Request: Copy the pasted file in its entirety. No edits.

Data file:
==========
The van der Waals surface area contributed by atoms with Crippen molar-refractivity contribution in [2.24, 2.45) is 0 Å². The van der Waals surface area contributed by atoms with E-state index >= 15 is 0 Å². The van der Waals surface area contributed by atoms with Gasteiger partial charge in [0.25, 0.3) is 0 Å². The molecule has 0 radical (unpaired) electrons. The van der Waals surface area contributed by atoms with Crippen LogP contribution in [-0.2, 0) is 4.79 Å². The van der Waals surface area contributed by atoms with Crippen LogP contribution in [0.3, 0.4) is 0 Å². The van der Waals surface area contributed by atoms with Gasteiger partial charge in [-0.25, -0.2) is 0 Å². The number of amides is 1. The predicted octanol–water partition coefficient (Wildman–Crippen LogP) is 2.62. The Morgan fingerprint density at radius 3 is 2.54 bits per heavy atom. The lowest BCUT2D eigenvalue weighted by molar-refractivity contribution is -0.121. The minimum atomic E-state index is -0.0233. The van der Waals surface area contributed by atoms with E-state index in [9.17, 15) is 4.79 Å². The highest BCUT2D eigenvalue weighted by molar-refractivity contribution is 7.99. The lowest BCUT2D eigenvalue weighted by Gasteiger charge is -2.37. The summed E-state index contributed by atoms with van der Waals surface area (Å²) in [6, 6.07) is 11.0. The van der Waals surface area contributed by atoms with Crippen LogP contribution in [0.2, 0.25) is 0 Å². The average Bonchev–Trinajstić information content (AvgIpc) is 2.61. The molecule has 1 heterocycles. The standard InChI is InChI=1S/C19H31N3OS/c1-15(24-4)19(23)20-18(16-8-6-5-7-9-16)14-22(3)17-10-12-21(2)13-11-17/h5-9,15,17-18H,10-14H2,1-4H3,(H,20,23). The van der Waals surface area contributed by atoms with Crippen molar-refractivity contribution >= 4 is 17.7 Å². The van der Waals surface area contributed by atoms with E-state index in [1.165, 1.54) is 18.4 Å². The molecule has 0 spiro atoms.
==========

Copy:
The van der Waals surface area contributed by atoms with Crippen molar-refractivity contribution in [2.24, 2.45) is 0 Å². The van der Waals surface area contributed by atoms with E-state index >= 15 is 0 Å². The van der Waals surface area contributed by atoms with Gasteiger partial charge in [0.25, 0.3) is 0 Å². The molecule has 0 radical (unpaired) electrons. The van der Waals surface area contributed by atoms with Crippen LogP contribution in [-0.2, 0) is 4.79 Å². The van der Waals surface area contributed by atoms with Crippen LogP contribution in [0.3, 0.4) is 0 Å². The van der Waals surface area contributed by atoms with Gasteiger partial charge in [-0.25, -0.2) is 0 Å². The number of amides is 1. The predicted octanol–water partition coefficient (Wildman–Crippen LogP) is 2.62. The Morgan fingerprint density at radius 3 is 2.54 bits per heavy atom. The lowest BCUT2D eigenvalue weighted by molar-refractivity contribution is -0.121. The minimum atomic E-state index is -0.0233. The van der Waals surface area contributed by atoms with E-state index in [9.17, 15) is 4.79 Å². The highest BCUT2D eigenvalue weighted by molar-refractivity contribution is 7.99. The lowest BCUT2D eigenvalue weighted by Gasteiger charge is -2.37. The summed E-state index contributed by atoms with van der Waals surface area (Å²) in [6, 6.07) is 11.0. The van der Waals surface area contributed by atoms with Crippen LogP contribution in [0.2, 0.25) is 0 Å². The average Bonchev–Trinajstić information content (AvgIpc) is 2.61. The molecule has 1 heterocycles. The standard InChI is InChI=1S/C19H31N3OS/c1-15(24-4)19(23)20-18(16-8-6-5-7-9-16)14-22(3)17-10-12-21(2)13-11-17/h5-9,15,17-18H,10-14H2,1-4H3,(H,20,23). The van der Waals surface area contributed by atoms with Crippen molar-refractivity contribution >= 4 is 17.7 Å². The van der Waals surface area contributed by atoms with E-state index in [1.165, 1.54) is 18.4 Å². The molecule has 0 spiro atoms.